And while I don’t care if someone is Gay or not, this whole Bathroom thing is insane as well. Why cant we just put one stall, Family restrooms everywhere? Then no one needs to feel invaded or denied their Rights. See, that’s the thing as well, you can’t push something on someone else if they are not comfortable with it. So create a situation where everyone can be happy. Im not sure why no one can agree to that? Instead, we seem focused on making everyone okay with what we want– and that’s never gonna happen. And why do we need other people to be okay with…US? Be You and Ill be ME. Happiness is not found in other peoples approval.

Last, but not least, who the hell cares anymore what Melania Trump’s shoes are? I’m sick and tired of our headlines always tearing down a woman– what she can wear, what she shouldn’t, she looks fat, ugly, old. Stop tryin’ to dictate what we look like and stop tearing my Sisters down because we dont fit into the “Stepford” box you;re trying to bury us in. I don’t care what shoes that woman was wearing. I care about the fact that North Korea just fired a weapon over Japan. I care about lifting each other up and taking care of those in my community who are in need. Im concerned with the cost and condition of our food. Im concerned about wages– about families where both adults work but still cant get by. I care about being segregated not by race but by how rich or poor we are. There’s the real threat. I care about people segregating themselves because you think you are the victim but really you’ve become the monster you’ve been screaming about. I care about whether or not I will have a retirement or if they will take my home because of the endless piles of doctor bills and taxes holding me under water. I care about our crooked government, of all crooked governments and the people stuffing Politicians pockets and paying off Media in order to distract and divide us. I care that they are not held accountable for false News or distorting facts to suit their own agenda and message. And the thousands of self-serving, selfish, lazy, no good con-artists in between that are taking advantage of an already horrible situation.

If all those people rioting took on the corruption of Washington, homelessness, human trafficking (Your present day form of slavery that doesn’t discriminate against color, lifestyle or gender), education, the economy and health, can you just imagine what we could accomplish? But in stead we argue over dead men, flags, bathrooms and shoes. And guess what happens after that? After all the statues are knocked down, after all of the schools are renamed, after bathrooms are open to one and all, after Melania Trump puts on sneakers, there will still be corruption, homelessness, education, economy and health problems, and human trafficking.   And I bet not one fist or curse word would be raised over any of that. Sad. Just sad.

Posted in Canning & Preserving, From Scratch, The Hungry Hen, Uncategorized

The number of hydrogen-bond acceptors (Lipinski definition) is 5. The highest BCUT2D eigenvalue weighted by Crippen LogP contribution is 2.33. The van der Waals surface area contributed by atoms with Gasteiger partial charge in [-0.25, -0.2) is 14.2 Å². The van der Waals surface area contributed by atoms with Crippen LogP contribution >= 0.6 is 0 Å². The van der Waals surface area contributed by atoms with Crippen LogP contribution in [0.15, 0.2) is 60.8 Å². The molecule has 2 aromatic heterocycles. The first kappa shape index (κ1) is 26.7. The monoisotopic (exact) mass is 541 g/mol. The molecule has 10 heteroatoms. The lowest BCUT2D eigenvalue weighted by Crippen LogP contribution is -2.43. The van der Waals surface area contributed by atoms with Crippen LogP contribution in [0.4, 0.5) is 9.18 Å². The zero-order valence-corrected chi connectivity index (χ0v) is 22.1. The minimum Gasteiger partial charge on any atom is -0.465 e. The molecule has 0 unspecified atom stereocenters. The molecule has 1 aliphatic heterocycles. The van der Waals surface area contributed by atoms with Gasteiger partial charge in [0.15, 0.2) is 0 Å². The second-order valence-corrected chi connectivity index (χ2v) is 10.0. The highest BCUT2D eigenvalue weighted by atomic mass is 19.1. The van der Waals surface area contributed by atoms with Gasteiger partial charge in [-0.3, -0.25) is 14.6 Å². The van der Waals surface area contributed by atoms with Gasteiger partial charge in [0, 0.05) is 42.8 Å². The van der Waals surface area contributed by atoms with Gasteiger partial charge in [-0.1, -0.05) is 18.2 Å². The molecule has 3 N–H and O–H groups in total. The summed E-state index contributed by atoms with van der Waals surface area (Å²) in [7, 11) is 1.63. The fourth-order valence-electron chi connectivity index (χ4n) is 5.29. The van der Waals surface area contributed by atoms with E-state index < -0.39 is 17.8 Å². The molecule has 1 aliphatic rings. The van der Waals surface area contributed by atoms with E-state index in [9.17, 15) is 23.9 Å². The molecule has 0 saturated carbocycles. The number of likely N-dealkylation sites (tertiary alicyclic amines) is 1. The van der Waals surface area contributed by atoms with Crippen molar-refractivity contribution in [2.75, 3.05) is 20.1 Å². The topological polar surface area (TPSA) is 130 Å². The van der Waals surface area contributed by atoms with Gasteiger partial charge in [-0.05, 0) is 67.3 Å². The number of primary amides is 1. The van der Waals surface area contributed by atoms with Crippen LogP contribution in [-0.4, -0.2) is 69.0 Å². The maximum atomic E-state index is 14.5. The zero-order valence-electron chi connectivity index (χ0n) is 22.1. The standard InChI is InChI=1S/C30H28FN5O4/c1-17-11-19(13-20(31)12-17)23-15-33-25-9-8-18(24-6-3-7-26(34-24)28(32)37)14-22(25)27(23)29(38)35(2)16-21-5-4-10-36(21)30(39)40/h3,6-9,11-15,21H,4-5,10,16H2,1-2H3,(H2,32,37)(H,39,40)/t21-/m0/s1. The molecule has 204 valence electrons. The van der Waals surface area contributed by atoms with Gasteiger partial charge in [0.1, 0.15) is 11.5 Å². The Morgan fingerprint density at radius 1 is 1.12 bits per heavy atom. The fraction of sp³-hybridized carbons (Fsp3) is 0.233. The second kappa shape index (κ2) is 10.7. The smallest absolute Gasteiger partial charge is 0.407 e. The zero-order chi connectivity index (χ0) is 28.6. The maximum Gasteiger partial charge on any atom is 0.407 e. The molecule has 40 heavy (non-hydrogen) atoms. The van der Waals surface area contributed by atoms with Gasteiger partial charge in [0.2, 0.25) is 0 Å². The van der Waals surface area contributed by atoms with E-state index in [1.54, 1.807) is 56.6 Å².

Dandelion Jelly

file000125728323This recipe came out of a Cookbook that didn’t belong to me. I believe it was Amish or possibly, some sort of Folk. Regardless, I thought it was one worth saving because Dandelions actually have healing properties as I pointed out in another article, HERE.

Regardless, the recipe and instructions were as follows….

You want to pick the blossoms, and only the blossoms, and not the stems, early in the morning. The reason is, this would help avoid some of the bugs, like ants, which apparently love Dandelions too.

Once you have a Quart, boil in a Quart of water for 3 minutes. Drain the Blossoms from the Juice and use 3 cups of that liquid with 1 tsp of lemon or orange extract, 1 box of Sure-Jell and 4 ½ cups of sugar. Cook according to the Directions on the Sure-Jell box and Can accordingly unless you’re freezing or devouring right away.

Posted in Back in the Day, Canning & Preserving, Food Facts, From Scratch, Hen Cackle, Historical, The Scoop from the Coop, Things to Crow About, Uncategorized

Water Bath or Pressure Canner? And a Vintage Water Bath Chart.

1304176654-hey-who-s-the-designer-here-before-after-design-talk-oyxnog-clipartAre you like me? Ready to pull hair and scream over this whole: Water Bath or Pressure Canner debate? I feel you. I really, really feel you. And I can even understand why newbies to Canning are so freaked out. It’s not like the “Canning Police” and the “FDA” attempt to ease our mind any. They have more Do’s and Don’t’s than Grandma and her switched did.


And for those of us who were raised on our previous Ancestors, and how they did things, that’s a real struggle. I’d like to see the “Canning Police” or the “FDA” tell my Grandma or one of my Great Aunt’s how to Can. I’d love for them to say….

  • “You aren’t allowed to Can Potatoes”
  • “You aren’t allowed to Can Tomatoes in a Water Bath and if you Can, which better be in a PC (Pressure Canner), then that better have added Acid in it.”
  • “No Onions allowed!”
  • “Stick to a recipe to a T. If it calls for four cloves of Garlic, you better stick to 4 cloves. If not, you will kill the whole family.”

And last but not least….

  • “Best not EVER use a Water Bath to Can meat!!!!!”

My Grandma would have beat down the entire government. Canning police? Wouldn’t be a switch left on the tree.

Still, today, in nearly every Canning Group out there, the Nazi’s still shake a finger and the FDA is still beating fear into the Masses. And while I WILL NOT tell you what you can or can’t do, I did stumble onto this cool little vintage chart of rules for Water Bath Canners that probably swam around in every kitchen back in Grandma’s day. And I will offer one bit of advice. Not a demand,. Not a threat, just advice….